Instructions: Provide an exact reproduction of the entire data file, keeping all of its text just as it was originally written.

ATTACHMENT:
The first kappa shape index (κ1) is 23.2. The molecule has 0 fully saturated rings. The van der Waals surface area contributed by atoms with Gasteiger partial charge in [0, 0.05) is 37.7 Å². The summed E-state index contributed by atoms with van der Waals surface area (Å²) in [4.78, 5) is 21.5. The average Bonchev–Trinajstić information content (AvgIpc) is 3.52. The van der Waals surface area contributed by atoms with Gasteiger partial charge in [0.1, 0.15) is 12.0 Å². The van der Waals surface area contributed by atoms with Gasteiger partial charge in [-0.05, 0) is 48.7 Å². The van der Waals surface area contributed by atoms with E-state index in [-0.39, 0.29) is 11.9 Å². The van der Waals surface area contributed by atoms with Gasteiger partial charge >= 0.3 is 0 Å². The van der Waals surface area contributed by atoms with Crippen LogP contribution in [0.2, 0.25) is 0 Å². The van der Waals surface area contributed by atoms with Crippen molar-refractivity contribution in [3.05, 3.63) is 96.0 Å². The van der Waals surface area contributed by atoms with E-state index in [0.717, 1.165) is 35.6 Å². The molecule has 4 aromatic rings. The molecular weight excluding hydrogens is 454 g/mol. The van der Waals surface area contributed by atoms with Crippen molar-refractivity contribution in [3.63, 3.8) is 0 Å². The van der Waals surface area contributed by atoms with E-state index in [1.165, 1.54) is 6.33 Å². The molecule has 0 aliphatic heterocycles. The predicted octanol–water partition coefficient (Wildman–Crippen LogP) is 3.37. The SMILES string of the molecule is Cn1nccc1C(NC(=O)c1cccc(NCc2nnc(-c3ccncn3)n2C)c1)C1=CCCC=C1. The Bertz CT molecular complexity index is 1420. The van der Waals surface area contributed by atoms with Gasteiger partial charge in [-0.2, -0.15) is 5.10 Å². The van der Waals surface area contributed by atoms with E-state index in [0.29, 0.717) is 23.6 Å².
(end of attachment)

The first kappa shape index (κ1) is 23.2. The molecule has 0 fully saturated rings. The van der Waals surface area contributed by atoms with Gasteiger partial charge in [0, 0.05) is 37.7 Å². The summed E-state index contributed by atoms with van der Waals surface area (Å²) in [4.78, 5) is 21.5. The average Bonchev–Trinajstić information content (AvgIpc) is 3.52. The van der Waals surface area contributed by atoms with Gasteiger partial charge in [0.1, 0.15) is 12.0 Å². The van der Waals surface area contributed by atoms with Gasteiger partial charge in [-0.05, 0) is 48.7 Å². The van der Waals surface area contributed by atoms with E-state index in [-0.39, 0.29) is 11.9 Å². The van der Waals surface area contributed by atoms with Gasteiger partial charge >= 0.3 is 0 Å². The van der Waals surface area contributed by atoms with Crippen LogP contribution in [0.2, 0.25) is 0 Å². The van der Waals surface area contributed by atoms with Crippen molar-refractivity contribution in [3.05, 3.63) is 96.0 Å². The van der Waals surface area contributed by atoms with E-state index in [0.717, 1.165) is 35.6 Å². The molecule has 4 aromatic rings. The molecular weight excluding hydrogens is 454 g/mol. The van der Waals surface area contributed by atoms with Crippen molar-refractivity contribution in [3.63, 3.8) is 0 Å². The van der Waals surface area contributed by atoms with E-state index in [1.165, 1.54) is 6.33 Å². The molecule has 0 aliphatic heterocycles. The predicted octanol–water partition coefficient (Wildman–Crippen LogP) is 3.37. The SMILES string of the molecule is Cn1nccc1C(NC(=O)c1cccc(NCc2nnc(-c3ccncn3)n2C)c1)C1=CCCC=C1. The Bertz CT molecular complexity index is 1420. The van der Waals surface area contributed by atoms with Gasteiger partial charge in [-0.2, -0.15) is 5.10 Å². The van der Waals surface area contributed by atoms with E-state index in [0.29, 0.717) is 23.6 Å².